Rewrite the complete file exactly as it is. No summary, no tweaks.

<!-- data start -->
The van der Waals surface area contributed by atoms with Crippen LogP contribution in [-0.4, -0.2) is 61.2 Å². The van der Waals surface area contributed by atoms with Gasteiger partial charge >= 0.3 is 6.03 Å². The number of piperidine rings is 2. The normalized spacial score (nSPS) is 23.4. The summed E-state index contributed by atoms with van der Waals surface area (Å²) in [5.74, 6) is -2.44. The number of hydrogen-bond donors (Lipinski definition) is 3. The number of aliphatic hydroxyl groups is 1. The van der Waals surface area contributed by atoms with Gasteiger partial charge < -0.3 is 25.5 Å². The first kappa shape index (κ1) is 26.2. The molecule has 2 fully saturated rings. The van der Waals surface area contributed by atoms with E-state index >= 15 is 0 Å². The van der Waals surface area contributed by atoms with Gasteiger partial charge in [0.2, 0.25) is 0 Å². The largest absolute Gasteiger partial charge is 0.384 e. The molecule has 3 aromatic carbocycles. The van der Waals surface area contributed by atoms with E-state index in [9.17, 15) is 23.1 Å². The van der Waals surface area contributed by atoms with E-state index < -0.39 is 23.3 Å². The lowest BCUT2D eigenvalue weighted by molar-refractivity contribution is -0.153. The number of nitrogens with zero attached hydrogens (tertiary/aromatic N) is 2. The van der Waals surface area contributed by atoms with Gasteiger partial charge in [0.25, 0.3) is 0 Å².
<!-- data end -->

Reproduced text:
The van der Waals surface area contributed by atoms with Crippen LogP contribution in [-0.4, -0.2) is 61.2 Å². The van der Waals surface area contributed by atoms with Gasteiger partial charge >= 0.3 is 6.03 Å². The number of piperidine rings is 2. The normalized spacial score (nSPS) is 23.4. The summed E-state index contributed by atoms with van der Waals surface area (Å²) in [5.74, 6) is -2.44. The number of hydrogen-bond donors (Lipinski definition) is 3. The number of aliphatic hydroxyl groups is 1. The van der Waals surface area contributed by atoms with Gasteiger partial charge < -0.3 is 25.5 Å². The first kappa shape index (κ1) is 26.2. The molecule has 2 fully saturated rings. The van der Waals surface area contributed by atoms with E-state index >= 15 is 0 Å². The van der Waals surface area contributed by atoms with Gasteiger partial charge in [0.2, 0.25) is 0 Å². The largest absolute Gasteiger partial charge is 0.384 e. The molecule has 3 aromatic carbocycles. The van der Waals surface area contributed by atoms with E-state index in [9.17, 15) is 23.1 Å². The van der Waals surface area contributed by atoms with E-state index < -0.39 is 23.3 Å². The lowest BCUT2D eigenvalue weighted by molar-refractivity contribution is -0.153. The number of nitrogens with zero attached hydrogens (tertiary/aromatic N) is 2. The van der Waals surface area contributed by atoms with Gasteiger partial charge in [0.25, 0.3) is 0 Å².